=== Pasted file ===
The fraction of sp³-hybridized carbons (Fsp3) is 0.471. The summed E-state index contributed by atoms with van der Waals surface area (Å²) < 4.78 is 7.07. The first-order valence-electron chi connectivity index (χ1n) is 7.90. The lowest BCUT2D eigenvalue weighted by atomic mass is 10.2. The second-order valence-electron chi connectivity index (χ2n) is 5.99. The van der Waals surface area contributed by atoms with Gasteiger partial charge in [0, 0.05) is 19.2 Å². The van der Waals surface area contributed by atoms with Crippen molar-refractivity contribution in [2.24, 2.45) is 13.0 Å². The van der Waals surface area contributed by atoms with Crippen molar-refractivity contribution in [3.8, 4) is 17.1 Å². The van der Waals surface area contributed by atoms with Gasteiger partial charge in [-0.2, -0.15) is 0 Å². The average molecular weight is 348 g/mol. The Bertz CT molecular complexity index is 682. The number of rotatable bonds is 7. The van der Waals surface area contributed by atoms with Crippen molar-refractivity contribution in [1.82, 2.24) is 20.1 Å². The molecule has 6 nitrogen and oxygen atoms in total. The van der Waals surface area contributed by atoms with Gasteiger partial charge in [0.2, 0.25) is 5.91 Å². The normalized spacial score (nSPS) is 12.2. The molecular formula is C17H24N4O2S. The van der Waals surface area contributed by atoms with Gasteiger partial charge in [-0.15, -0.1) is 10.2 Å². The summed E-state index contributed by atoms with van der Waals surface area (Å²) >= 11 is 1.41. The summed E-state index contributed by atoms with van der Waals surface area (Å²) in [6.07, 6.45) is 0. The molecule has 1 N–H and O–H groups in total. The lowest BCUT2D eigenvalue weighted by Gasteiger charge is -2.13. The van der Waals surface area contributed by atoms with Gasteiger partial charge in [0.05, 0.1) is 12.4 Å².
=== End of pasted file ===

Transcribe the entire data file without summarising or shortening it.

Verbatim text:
The fraction of sp³-hybridized carbons (Fsp3) is 0.471. The summed E-state index contributed by atoms with van der Waals surface area (Å²) < 4.78 is 7.07. The first-order valence-electron chi connectivity index (χ1n) is 7.90. The lowest BCUT2D eigenvalue weighted by atomic mass is 10.2. The second-order valence-electron chi connectivity index (χ2n) is 5.99. The van der Waals surface area contributed by atoms with Gasteiger partial charge in [0, 0.05) is 19.2 Å². The van der Waals surface area contributed by atoms with Crippen molar-refractivity contribution in [2.24, 2.45) is 13.0 Å². The van der Waals surface area contributed by atoms with Crippen molar-refractivity contribution in [3.8, 4) is 17.1 Å². The van der Waals surface area contributed by atoms with Gasteiger partial charge in [-0.2, -0.15) is 0 Å². The average molecular weight is 348 g/mol. The Bertz CT molecular complexity index is 682. The number of rotatable bonds is 7. The van der Waals surface area contributed by atoms with Crippen molar-refractivity contribution in [1.82, 2.24) is 20.1 Å². The molecule has 6 nitrogen and oxygen atoms in total. The van der Waals surface area contributed by atoms with Gasteiger partial charge in [0.2, 0.25) is 5.91 Å². The normalized spacial score (nSPS) is 12.2. The molecular formula is C17H24N4O2S. The van der Waals surface area contributed by atoms with Gasteiger partial charge in [-0.15, -0.1) is 10.2 Å². The summed E-state index contributed by atoms with van der Waals surface area (Å²) >= 11 is 1.41. The summed E-state index contributed by atoms with van der Waals surface area (Å²) in [6.07, 6.45) is 0. The molecule has 1 N–H and O–H groups in total. The lowest BCUT2D eigenvalue weighted by Gasteiger charge is -2.13. The van der Waals surface area contributed by atoms with Gasteiger partial charge in [0.05, 0.1) is 12.4 Å².